I was working some summerfallow today with the rod weeder, and since I know several people who haven't seen one before I thought I'd share some pics. I know 98j had posted some a while back that are way cooler than mine, but I have no idea where they're at.
We don't use the rod weeder very often anymore, mainly because it doesn't handle large amounts of residue very well. They were popular in the days before chemfallow when a field was worked several times during the summer. On our farm, anyway, it was used as more of a finishing tool to kill small weeds before planting. The sweeps still do most of the work.
The field I'm working was in sorghum last year, then pastured during the winter. The stubble was shredded this spring, and sprayed twice. During the summer I swept it twice, which loosened the ground up after the cattle tromped over it. The johnsongrass keeps coming back (it propagates through rhizomes and seeds), and there is another flush of pigweed and sandburr. The rod weeder is just the ticket to clean it up. Hopefully it'll stay clean until we plant.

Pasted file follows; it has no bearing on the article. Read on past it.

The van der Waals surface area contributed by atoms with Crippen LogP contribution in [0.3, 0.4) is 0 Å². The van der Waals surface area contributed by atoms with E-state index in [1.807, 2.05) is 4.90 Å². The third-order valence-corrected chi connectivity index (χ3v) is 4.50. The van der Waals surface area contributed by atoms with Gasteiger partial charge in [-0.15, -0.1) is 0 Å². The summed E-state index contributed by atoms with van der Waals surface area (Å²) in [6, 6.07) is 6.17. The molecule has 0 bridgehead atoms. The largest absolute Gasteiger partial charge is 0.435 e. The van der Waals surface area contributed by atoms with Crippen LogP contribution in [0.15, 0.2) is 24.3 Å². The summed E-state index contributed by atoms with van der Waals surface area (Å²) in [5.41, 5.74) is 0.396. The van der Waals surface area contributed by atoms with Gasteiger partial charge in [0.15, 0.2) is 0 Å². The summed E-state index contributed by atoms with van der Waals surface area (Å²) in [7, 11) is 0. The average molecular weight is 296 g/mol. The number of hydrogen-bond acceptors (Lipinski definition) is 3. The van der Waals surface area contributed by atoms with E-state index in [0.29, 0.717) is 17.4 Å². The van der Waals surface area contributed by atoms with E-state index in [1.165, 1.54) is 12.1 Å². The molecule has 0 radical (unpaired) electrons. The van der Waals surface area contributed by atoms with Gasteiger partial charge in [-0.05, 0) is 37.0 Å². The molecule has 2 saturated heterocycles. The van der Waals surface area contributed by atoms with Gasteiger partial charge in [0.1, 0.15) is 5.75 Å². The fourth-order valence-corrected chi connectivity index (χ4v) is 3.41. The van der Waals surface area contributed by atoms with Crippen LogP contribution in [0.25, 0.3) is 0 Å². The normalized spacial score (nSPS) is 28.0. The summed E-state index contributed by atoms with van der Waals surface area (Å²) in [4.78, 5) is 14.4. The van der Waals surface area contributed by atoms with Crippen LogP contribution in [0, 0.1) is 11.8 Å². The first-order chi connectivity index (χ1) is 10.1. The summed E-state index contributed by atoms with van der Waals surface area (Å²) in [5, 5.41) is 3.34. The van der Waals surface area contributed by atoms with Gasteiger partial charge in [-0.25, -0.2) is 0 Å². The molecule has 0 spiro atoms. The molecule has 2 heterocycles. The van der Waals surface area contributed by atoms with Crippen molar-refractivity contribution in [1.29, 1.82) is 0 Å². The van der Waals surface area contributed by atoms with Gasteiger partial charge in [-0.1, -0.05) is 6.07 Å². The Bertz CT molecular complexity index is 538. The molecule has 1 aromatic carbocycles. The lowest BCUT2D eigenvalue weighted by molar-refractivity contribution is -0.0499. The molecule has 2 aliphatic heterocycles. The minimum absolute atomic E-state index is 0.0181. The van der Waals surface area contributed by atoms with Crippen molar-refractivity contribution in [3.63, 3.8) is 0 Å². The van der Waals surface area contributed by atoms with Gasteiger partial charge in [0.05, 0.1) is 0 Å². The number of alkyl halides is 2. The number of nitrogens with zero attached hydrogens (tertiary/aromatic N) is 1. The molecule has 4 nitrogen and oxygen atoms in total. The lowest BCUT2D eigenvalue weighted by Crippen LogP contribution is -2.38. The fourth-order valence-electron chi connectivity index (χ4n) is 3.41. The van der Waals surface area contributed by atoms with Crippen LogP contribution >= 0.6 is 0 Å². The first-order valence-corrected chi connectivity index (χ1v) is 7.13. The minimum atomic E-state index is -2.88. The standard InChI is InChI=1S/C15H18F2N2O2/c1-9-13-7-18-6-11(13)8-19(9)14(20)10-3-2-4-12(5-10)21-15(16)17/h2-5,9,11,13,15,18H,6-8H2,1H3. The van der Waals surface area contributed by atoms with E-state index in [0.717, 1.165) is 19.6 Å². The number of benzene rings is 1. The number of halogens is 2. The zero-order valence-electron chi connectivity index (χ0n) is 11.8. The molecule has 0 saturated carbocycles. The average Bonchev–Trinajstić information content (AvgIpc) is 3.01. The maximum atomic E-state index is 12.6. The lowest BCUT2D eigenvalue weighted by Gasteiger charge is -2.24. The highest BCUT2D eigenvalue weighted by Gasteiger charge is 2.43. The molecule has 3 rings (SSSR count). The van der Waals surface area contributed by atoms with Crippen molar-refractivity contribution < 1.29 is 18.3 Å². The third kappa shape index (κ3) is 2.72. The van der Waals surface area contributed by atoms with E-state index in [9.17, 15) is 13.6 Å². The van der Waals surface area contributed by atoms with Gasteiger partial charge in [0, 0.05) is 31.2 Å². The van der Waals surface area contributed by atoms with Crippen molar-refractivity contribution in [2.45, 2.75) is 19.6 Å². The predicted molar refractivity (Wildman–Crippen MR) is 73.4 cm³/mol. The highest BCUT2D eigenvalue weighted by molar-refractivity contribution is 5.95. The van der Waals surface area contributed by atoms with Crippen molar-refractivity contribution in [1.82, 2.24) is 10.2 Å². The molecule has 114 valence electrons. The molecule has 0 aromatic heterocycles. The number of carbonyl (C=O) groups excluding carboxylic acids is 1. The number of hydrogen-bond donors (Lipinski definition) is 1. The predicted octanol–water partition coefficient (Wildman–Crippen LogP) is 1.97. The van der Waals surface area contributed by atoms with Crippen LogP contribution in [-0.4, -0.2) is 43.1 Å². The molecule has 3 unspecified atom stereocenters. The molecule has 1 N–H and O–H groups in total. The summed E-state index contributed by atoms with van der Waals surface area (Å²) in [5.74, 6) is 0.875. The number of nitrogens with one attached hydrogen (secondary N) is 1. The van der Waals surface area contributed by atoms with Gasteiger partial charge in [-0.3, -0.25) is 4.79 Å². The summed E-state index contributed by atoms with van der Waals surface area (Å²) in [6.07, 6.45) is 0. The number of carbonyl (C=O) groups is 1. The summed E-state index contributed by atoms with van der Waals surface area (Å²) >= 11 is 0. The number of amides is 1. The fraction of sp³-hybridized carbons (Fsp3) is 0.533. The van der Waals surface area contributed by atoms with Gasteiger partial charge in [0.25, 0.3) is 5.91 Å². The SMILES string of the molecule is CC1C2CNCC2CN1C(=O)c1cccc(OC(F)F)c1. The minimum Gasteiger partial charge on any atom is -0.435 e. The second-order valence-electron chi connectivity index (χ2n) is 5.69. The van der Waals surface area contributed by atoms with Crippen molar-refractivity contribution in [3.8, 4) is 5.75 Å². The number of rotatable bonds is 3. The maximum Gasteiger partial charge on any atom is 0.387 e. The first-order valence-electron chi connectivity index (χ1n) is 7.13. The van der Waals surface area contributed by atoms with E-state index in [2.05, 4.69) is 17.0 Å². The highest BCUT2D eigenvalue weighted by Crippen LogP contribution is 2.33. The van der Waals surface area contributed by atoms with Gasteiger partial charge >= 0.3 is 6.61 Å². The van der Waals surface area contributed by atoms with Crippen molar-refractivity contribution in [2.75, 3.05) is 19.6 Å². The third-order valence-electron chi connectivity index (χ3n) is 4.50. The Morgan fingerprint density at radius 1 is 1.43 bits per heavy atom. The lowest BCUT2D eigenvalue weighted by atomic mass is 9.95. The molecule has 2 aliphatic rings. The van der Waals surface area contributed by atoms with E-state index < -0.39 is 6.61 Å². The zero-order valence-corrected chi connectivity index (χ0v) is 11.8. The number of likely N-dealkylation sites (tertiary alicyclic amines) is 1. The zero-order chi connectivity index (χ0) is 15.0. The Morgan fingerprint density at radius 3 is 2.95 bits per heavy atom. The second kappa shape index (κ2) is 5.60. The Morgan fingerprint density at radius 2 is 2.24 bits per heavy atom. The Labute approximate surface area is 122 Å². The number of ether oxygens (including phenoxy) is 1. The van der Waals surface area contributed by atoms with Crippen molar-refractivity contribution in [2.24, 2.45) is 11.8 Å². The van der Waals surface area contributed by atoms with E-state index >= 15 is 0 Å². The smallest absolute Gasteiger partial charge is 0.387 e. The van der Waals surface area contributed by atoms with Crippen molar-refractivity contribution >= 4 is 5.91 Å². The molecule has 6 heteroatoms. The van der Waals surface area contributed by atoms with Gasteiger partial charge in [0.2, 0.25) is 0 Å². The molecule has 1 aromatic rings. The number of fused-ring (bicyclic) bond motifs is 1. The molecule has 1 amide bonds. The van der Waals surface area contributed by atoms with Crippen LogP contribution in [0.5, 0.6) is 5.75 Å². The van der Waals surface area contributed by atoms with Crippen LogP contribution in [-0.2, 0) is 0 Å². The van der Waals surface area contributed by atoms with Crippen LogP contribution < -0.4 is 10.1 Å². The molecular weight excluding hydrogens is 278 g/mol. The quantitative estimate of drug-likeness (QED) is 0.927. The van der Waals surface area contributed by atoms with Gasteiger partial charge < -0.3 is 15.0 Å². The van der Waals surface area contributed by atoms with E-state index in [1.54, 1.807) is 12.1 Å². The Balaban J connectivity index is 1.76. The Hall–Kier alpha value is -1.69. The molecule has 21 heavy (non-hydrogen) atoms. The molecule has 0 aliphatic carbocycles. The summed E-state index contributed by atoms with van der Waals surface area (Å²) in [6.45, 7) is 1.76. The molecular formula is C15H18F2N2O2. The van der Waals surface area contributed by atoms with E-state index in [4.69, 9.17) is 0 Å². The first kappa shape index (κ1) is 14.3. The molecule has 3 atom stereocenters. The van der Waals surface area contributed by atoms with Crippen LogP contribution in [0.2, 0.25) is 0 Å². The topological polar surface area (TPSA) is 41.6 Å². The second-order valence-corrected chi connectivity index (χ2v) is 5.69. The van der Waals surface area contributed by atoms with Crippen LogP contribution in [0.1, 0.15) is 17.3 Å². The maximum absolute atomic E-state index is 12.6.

This is a Flex King RD-40. I don't know its exact age, but I'm sure it's at least as old as I am. It folds up into a neat package.
All 40' feet unfolded. This is the biggest implement we have, and it'll cover some ground in a hurry. Flex King also made 48' and 60' models.
Got the teeth shined up. The driveshafts on the wheels connect to a sprocket inside the drive boot, which runs a chain that goes down to turn the square rod. The rod turns opposite the direction of travel.
The rod is only running three or four inches deep, which is why it doesn't handle lots of residue. The teeth and rod tend to push loose trash instead of letting it flow over.
Going through a patch of pigweed.
As much as I like no-till, it's hard to beat the instant gratification of watching weeds dry up behind steel.